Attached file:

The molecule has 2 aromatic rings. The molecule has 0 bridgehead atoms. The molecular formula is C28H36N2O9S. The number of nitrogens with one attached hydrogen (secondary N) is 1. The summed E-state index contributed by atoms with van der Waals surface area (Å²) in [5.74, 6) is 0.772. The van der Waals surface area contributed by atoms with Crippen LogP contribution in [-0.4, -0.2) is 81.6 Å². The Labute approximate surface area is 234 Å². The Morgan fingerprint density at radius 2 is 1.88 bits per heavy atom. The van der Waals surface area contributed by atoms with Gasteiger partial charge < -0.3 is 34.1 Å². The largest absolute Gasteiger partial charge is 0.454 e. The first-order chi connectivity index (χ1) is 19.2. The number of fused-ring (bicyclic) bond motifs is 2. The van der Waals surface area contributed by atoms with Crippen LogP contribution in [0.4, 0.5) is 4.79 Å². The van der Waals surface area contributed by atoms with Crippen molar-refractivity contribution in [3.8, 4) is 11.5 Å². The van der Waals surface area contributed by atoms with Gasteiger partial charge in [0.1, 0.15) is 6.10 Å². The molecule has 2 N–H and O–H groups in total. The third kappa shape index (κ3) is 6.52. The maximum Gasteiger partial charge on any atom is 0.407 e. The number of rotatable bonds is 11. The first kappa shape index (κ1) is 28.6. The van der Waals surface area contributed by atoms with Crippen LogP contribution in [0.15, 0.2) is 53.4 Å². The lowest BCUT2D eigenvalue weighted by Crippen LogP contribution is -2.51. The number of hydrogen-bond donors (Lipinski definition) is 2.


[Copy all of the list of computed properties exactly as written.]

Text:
The molecule has 2 aromatic rings. The molecule has 0 bridgehead atoms. The molecular formula is C28H36N2O9S. The number of nitrogens with one attached hydrogen (secondary N) is 1. The summed E-state index contributed by atoms with van der Waals surface area (Å²) in [5.74, 6) is 0.772. The van der Waals surface area contributed by atoms with Crippen LogP contribution in [-0.4, -0.2) is 81.6 Å². The Labute approximate surface area is 234 Å². The Morgan fingerprint density at radius 2 is 1.88 bits per heavy atom. The van der Waals surface area contributed by atoms with Gasteiger partial charge < -0.3 is 34.1 Å². The largest absolute Gasteiger partial charge is 0.454 e. The first-order chi connectivity index (χ1) is 19.2. The number of fused-ring (bicyclic) bond motifs is 2. The van der Waals surface area contributed by atoms with Crippen LogP contribution in [0.4, 0.5) is 4.79 Å². The van der Waals surface area contributed by atoms with Crippen molar-refractivity contribution in [3.8, 4) is 11.5 Å². The van der Waals surface area contributed by atoms with Gasteiger partial charge in [0.1, 0.15) is 6.10 Å². The molecule has 2 N–H and O–H groups in total. The third kappa shape index (κ3) is 6.52. The maximum Gasteiger partial charge on any atom is 0.407 e. The number of rotatable bonds is 11. The first kappa shape index (κ1) is 28.6. The van der Waals surface area contributed by atoms with Crippen LogP contribution in [0.15, 0.2) is 53.4 Å². The lowest BCUT2D eigenvalue weighted by Crippen LogP contribution is -2.51. The number of hydrogen-bond donors (Lipinski definition) is 2.